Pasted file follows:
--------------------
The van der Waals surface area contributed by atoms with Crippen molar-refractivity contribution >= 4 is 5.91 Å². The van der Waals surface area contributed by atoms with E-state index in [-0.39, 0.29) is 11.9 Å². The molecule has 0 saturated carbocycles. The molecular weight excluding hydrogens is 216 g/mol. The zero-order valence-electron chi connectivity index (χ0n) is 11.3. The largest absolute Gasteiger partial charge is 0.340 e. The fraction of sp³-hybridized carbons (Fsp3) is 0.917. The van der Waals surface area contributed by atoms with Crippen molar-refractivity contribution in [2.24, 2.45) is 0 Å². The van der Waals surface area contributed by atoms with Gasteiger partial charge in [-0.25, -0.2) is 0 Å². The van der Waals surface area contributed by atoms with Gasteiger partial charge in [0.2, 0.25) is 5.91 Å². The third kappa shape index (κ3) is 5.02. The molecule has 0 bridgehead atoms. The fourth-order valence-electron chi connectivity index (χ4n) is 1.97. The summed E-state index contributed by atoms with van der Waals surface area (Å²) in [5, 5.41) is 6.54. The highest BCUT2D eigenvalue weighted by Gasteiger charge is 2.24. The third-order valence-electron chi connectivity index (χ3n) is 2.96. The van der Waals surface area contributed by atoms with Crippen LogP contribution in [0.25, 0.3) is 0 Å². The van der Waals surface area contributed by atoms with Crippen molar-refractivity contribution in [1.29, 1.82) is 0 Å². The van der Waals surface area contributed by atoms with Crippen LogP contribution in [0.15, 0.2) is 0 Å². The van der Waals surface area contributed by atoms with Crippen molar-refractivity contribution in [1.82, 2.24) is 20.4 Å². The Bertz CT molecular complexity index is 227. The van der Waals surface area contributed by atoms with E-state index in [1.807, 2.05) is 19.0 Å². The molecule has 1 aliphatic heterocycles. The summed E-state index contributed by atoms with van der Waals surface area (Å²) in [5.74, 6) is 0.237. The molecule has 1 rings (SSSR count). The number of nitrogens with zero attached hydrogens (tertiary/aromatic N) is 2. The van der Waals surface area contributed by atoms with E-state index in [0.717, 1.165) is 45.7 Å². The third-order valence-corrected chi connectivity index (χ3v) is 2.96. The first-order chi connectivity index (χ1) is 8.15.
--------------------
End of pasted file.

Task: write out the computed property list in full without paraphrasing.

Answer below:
The van der Waals surface area contributed by atoms with Crippen molar-refractivity contribution >= 4 is 5.91 Å². The van der Waals surface area contributed by atoms with E-state index in [-0.39, 0.29) is 11.9 Å². The molecule has 0 saturated carbocycles. The molecular weight excluding hydrogens is 216 g/mol. The zero-order valence-electron chi connectivity index (χ0n) is 11.3. The largest absolute Gasteiger partial charge is 0.340 e. The fraction of sp³-hybridized carbons (Fsp3) is 0.917. The van der Waals surface area contributed by atoms with Crippen molar-refractivity contribution in [2.24, 2.45) is 0 Å². The van der Waals surface area contributed by atoms with Gasteiger partial charge in [-0.25, -0.2) is 0 Å². The van der Waals surface area contributed by atoms with Gasteiger partial charge in [0.2, 0.25) is 5.91 Å². The third kappa shape index (κ3) is 5.02. The molecule has 0 bridgehead atoms. The fourth-order valence-electron chi connectivity index (χ4n) is 1.97. The summed E-state index contributed by atoms with van der Waals surface area (Å²) in [5, 5.41) is 6.54. The highest BCUT2D eigenvalue weighted by Gasteiger charge is 2.24. The third-order valence-electron chi connectivity index (χ3n) is 2.96. The van der Waals surface area contributed by atoms with Crippen LogP contribution in [0.25, 0.3) is 0 Å². The van der Waals surface area contributed by atoms with Crippen molar-refractivity contribution in [1.29, 1.82) is 0 Å². The van der Waals surface area contributed by atoms with Crippen LogP contribution in [0.15, 0.2) is 0 Å². The van der Waals surface area contributed by atoms with Crippen molar-refractivity contribution in [1.82, 2.24) is 20.4 Å². The Bertz CT molecular complexity index is 227. The van der Waals surface area contributed by atoms with E-state index in [1.807, 2.05) is 19.0 Å². The molecule has 1 aliphatic heterocycles. The summed E-state index contributed by atoms with van der Waals surface area (Å²) in [5.74, 6) is 0.237. The molecule has 1 rings (SSSR count). The number of nitrogens with zero attached hydrogens (tertiary/aromatic N) is 2. The van der Waals surface area contributed by atoms with E-state index in [0.717, 1.165) is 45.7 Å². The third-order valence-corrected chi connectivity index (χ3v) is 2.96. The first-order chi connectivity index (χ1) is 8.15.